Where Can I Park My RV for Short-Term Storage?
There might be a time when you want to leave your RV in short-term storage so you can take a trip away or spend some time in another dwelling. With any of these options, you want to make sure that you have permission and are clear about the time that you need to be gone.
Walmart is generally accepting of overnight parking, but if you want to stay a bit longer, make sure that you have an ok from the manager. They will tell you where you can park and what rules you may be required to follow. You don’t want to have your RV towed away while you are gone.
Cabela’s is known for allowing overnight parking. Again, you need to ask permission even if there is designated RV parking. If you plan to stay for more than a night or two, make that clear to the manager and be sure and follow any instructions. You might also be aware of any city ordinances that would restrict the amount of time you could leave your RV.
Cracker Barrel is another business that is known for allowing overnight parking. Many of these places also have designated RV parking. Be sure and call the restaurant to get permission, and then don’t overstay your welcome.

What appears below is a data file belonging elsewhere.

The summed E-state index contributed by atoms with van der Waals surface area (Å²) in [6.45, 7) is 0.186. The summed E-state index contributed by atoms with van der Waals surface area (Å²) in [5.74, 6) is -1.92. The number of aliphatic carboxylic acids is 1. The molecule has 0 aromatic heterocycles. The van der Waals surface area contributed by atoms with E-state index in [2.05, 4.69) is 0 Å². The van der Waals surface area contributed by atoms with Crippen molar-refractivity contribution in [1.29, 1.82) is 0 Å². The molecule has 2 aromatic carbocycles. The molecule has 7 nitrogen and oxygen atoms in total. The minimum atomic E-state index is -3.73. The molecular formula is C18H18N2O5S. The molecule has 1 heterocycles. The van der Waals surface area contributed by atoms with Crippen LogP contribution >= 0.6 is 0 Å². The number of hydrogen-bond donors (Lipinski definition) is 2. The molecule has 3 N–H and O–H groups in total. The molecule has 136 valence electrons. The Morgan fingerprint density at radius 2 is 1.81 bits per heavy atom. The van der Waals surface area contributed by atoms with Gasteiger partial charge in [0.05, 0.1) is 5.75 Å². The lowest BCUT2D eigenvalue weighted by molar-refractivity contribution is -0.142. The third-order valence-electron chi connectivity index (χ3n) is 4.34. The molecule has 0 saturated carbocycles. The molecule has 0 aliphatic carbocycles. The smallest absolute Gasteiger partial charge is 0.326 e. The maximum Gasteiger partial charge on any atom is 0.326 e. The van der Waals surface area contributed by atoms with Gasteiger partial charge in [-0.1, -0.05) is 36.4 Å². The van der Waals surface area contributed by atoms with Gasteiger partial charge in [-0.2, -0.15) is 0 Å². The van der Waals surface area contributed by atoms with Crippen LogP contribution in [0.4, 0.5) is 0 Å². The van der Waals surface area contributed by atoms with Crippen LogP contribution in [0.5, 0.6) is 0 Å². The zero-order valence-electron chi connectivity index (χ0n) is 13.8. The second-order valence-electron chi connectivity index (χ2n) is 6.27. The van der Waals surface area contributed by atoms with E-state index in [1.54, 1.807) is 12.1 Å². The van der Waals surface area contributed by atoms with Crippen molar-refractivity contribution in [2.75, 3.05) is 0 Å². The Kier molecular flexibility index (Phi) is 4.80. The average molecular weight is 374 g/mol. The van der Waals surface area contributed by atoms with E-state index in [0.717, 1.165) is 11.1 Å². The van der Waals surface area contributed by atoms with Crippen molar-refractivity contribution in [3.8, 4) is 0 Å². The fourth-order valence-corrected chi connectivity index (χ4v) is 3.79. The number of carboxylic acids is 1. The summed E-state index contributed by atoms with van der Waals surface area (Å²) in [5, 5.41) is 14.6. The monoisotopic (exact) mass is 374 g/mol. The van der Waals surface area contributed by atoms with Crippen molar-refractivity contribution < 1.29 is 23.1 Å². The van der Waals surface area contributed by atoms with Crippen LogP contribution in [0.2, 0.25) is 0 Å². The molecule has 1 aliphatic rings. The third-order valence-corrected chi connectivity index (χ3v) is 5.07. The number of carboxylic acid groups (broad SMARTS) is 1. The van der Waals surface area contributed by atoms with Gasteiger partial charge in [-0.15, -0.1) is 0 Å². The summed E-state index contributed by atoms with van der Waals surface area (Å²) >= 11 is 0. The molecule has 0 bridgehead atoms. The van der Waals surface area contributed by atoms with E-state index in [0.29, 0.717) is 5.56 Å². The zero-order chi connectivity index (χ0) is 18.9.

Casinos generally have very large lots with designated RV parking. We recently found a casino online that said it had overnight parking. When we got there, we saw signs saying no RV or truck parking. Sometimes a phone call to the business is needed to confirm if parking is allowed.
Truck stops are another place where you can park your RV overnight. Don’t assume that you can leave it there for an extended period. Also, follow any rules that are posted and make sure you stay out of the way of trucks.
While these places are great for overnight stays, make sure you get permission to park your RV for more than a night or two.
Is Neighbor.com a Good Way to Find RV Storage?
Neighbor.com connects landowners who are willing to allow RV parking at their location with those who are looking for storage. You simply enter your zip code or click on your particular state and city to find storage options.
These are not necessarily free storage options but can be much cheaper than a conventional storage lot.
How Long Can I Park My RV in a Walmart Parking Lot?
In most cases, you can park your RV overnight in a Walmart parking lot. Make sure and ask for permission and follow any rules that are set forth. You might want to ask whether or not you can run a generator. You can sleep overnight but don’t put out your slides, set up chairs, and start a campfire.
Where Can I Find RV Storage Near Me?